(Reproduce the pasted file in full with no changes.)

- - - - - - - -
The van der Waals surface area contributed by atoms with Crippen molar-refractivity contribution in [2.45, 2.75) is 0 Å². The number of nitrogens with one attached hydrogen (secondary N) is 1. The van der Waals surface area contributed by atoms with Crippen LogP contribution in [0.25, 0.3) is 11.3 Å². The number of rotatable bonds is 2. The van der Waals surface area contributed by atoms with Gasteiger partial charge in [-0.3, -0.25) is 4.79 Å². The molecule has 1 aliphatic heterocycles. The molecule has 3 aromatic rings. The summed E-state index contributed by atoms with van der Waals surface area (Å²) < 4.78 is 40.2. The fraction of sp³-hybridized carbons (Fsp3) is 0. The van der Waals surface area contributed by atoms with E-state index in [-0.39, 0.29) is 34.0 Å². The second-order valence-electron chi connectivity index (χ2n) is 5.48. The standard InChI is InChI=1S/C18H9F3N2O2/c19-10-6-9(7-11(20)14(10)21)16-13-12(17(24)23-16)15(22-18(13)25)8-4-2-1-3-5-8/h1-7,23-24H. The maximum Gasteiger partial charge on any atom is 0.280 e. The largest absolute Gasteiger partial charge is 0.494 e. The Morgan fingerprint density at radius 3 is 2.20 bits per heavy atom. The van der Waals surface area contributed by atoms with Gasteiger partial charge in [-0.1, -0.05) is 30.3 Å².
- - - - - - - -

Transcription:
The van der Waals surface area contributed by atoms with Crippen molar-refractivity contribution in [2.45, 2.75) is 0 Å². The number of nitrogens with one attached hydrogen (secondary N) is 1. The van der Waals surface area contributed by atoms with Crippen LogP contribution in [0.25, 0.3) is 11.3 Å². The number of rotatable bonds is 2. The van der Waals surface area contributed by atoms with Gasteiger partial charge in [-0.3, -0.25) is 4.79 Å². The molecule has 1 aliphatic heterocycles. The molecule has 3 aromatic rings. The summed E-state index contributed by atoms with van der Waals surface area (Å²) < 4.78 is 40.2. The fraction of sp³-hybridized carbons (Fsp3) is 0. The van der Waals surface area contributed by atoms with E-state index in [-0.39, 0.29) is 34.0 Å². The second-order valence-electron chi connectivity index (χ2n) is 5.48. The standard InChI is InChI=1S/C18H9F3N2O2/c19-10-6-9(7-11(20)14(10)21)16-13-12(17(24)23-16)15(22-18(13)25)8-4-2-1-3-5-8/h1-7,23-24H. The maximum Gasteiger partial charge on any atom is 0.280 e. The largest absolute Gasteiger partial charge is 0.494 e. The Morgan fingerprint density at radius 3 is 2.20 bits per heavy atom. The van der Waals surface area contributed by atoms with Gasteiger partial charge in [-0.1, -0.05) is 30.3 Å².